Author Archive

Announcing Fall Grant Awards!

Humanities Programs in Focus, Tips for Grant Writers | October 30, 2019 | By:

We are excited to share the following list of Grant Awards totaling $42,700!

The Wisconsin Humanities Council administers the only grant program in the state devoted to the public humanities. Every year, we give away $200,000 in grants to organizations that provide original programs for people all over the state. Our grant program is open seven times a year, with two categories of grants (smaller and larger grants), so we can respond directly to the people who know the needs of their community.

Grant applications are reviewed by our board members, a group of people who represent the breadth of the humanities and the diversity of our state. This October, board members met in Madison to make funding decisions about Major Grants. We are excited to share the following list of Grant Awards totaling $42,700!

The Wisconsin Humanities Council couldn’t fund these projects without support from the National Endowment of the Humanities, the State of Wisconsin, and private donors. This money invested in our state multiplies locally! Learn more…

WHC board meeting October 2019

Board members meet three times a year in person to review Major Grant Applications. Pictured here are board members at the Pyle Center on UW-Madison campus. CENTER: WHC Director Dena Wortzel and WHC Board Chair Arnold Chevalier.


 

Congratulations to the following 8 organizations recently awarded Major Grants and Mini Grants in Brown, Waukesha, Milwaukee, Dane, Door and Marathon Counties:

$2,000 to Northeast Wisconsin Technical College Educational Foundation (Green Bay) | Kao Kalia Yang Presentation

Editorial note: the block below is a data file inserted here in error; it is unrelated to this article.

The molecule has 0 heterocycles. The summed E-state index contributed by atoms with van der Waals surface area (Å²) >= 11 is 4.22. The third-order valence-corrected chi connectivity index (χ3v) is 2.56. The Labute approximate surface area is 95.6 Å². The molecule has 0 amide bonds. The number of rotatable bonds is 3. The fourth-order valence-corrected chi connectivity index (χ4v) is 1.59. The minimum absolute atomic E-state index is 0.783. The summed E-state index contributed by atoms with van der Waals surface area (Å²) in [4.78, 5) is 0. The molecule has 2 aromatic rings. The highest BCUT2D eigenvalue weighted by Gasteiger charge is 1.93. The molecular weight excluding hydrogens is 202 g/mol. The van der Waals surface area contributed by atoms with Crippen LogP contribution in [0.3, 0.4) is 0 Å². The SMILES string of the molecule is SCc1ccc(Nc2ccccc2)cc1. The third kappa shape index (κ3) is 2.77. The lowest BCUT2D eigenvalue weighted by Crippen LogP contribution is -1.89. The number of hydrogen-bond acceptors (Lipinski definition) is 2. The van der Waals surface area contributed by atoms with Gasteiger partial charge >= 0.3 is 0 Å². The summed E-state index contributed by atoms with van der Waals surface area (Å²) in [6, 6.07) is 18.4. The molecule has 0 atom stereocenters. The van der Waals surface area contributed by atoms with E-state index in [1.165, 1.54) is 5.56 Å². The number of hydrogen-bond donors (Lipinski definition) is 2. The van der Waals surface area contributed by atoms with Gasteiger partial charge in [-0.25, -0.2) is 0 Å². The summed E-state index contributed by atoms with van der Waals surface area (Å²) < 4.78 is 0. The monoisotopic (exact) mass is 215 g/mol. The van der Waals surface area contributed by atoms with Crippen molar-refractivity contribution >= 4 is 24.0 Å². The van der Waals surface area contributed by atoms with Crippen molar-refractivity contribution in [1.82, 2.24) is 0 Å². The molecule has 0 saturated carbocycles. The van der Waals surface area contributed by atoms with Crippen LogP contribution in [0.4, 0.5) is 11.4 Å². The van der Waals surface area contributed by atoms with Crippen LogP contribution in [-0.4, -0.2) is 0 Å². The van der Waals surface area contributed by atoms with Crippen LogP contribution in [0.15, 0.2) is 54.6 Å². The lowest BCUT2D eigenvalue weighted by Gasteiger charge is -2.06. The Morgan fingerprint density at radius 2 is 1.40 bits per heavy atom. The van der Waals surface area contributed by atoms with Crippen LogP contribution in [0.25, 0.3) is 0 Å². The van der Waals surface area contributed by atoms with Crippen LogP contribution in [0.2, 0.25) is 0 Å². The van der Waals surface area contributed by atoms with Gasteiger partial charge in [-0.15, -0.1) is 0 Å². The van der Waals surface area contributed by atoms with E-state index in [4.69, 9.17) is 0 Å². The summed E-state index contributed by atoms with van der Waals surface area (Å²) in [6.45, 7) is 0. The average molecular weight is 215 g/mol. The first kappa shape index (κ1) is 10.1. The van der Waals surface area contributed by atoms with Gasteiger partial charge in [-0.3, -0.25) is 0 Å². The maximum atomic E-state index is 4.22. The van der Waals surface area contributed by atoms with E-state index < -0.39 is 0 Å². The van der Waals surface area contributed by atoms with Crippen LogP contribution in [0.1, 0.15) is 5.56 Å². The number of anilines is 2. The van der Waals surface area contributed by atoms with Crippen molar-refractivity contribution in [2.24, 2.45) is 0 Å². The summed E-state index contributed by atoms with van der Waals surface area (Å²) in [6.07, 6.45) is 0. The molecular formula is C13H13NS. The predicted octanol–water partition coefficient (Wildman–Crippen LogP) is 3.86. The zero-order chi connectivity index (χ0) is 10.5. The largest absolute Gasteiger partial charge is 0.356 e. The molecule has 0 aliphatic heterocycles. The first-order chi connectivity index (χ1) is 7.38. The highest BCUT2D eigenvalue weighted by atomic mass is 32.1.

WHC funds will help the college bring Hmong author Kao Kalia Yang to the Green Bay campus to provide a community lecture and workshop open to staff, students, and the community. Yang is the author of “The Latehomecomer: A Hmong Family Memoir” and “The Song Poet.” Her works speaks to the refugee and immigrant experiences and she will address issues of literacy and education, as well as race and class of the Hmong people.  This project is part of our focus on race and ethnicity.

$2,000 to UWM Waukesha Foundation |  Southeast Wisconsin Festival of Books

We’re pleased to again support the Southeast Wisconsin Festival of Books, a free community celebration of literacy and arts. The 2019 theme is Opening Doors: A Decade of the Southeast Wisconsin Festival of Books.

$2,000 to Crossroads at Big Creek (Sturgeon Bay) | The Big Dig at Crossroads, Fall 2019 

The Big Dig is an authentic archaeological experience for middle school students of Door County. Funds from the grant enable students to have an archaeological experience that include shovel testing, unit excavation, a flintknapping demonstration, flotation machine use, and the cleaning and classification of artifacts.

$2,000 to Wisconsin Veterans Museum Foundation | Talking Spirits XXI: Forest Hill Cemetery Tour

This popular award-winning living history program illuminates the lives of many prominent and lesser-known figures in Wisconsin history. This year’s theme, “Service Beyond the War,” featured five theatrical performances by actors portraying people with a range of perspectives on both the Civil War and the growth of Wisconsin afterward.

$10,000 to UW-Milwaukee | The Gun Violence Project: Narratives of Violence in Milwaukee